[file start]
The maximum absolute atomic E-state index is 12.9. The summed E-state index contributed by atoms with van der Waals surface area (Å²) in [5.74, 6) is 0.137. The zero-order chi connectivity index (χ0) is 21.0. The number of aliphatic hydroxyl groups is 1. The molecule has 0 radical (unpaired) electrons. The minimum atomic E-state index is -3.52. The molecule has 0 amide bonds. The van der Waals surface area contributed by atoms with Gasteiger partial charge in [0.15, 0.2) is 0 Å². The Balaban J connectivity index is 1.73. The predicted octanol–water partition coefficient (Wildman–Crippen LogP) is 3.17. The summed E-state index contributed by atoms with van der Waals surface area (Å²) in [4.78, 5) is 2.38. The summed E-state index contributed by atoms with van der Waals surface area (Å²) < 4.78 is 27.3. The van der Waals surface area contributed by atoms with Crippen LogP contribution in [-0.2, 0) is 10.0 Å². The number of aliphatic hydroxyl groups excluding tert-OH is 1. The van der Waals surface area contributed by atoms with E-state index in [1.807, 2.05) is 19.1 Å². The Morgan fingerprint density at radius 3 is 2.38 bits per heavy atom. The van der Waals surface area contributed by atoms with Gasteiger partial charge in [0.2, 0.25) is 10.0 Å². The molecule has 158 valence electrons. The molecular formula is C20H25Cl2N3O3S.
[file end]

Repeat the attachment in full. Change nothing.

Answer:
The maximum absolute atomic E-state index is 12.9. The summed E-state index contributed by atoms with van der Waals surface area (Å²) in [5.74, 6) is 0.137. The zero-order chi connectivity index (χ0) is 21.0. The number of aliphatic hydroxyl groups is 1. The molecule has 0 radical (unpaired) electrons. The minimum atomic E-state index is -3.52. The molecule has 0 amide bonds. The van der Waals surface area contributed by atoms with Gasteiger partial charge in [0.15, 0.2) is 0 Å². The Balaban J connectivity index is 1.73. The predicted octanol–water partition coefficient (Wildman–Crippen LogP) is 3.17. The summed E-state index contributed by atoms with van der Waals surface area (Å²) in [4.78, 5) is 2.38. The summed E-state index contributed by atoms with van der Waals surface area (Å²) < 4.78 is 27.3. The van der Waals surface area contributed by atoms with Crippen LogP contribution in [-0.2, 0) is 10.0 Å². The number of aliphatic hydroxyl groups excluding tert-OH is 1. The van der Waals surface area contributed by atoms with E-state index in [1.807, 2.05) is 19.1 Å². The Morgan fingerprint density at radius 3 is 2.38 bits per heavy atom. The van der Waals surface area contributed by atoms with Gasteiger partial charge in [0.2, 0.25) is 10.0 Å². The molecule has 158 valence electrons. The molecular formula is C20H25Cl2N3O3S.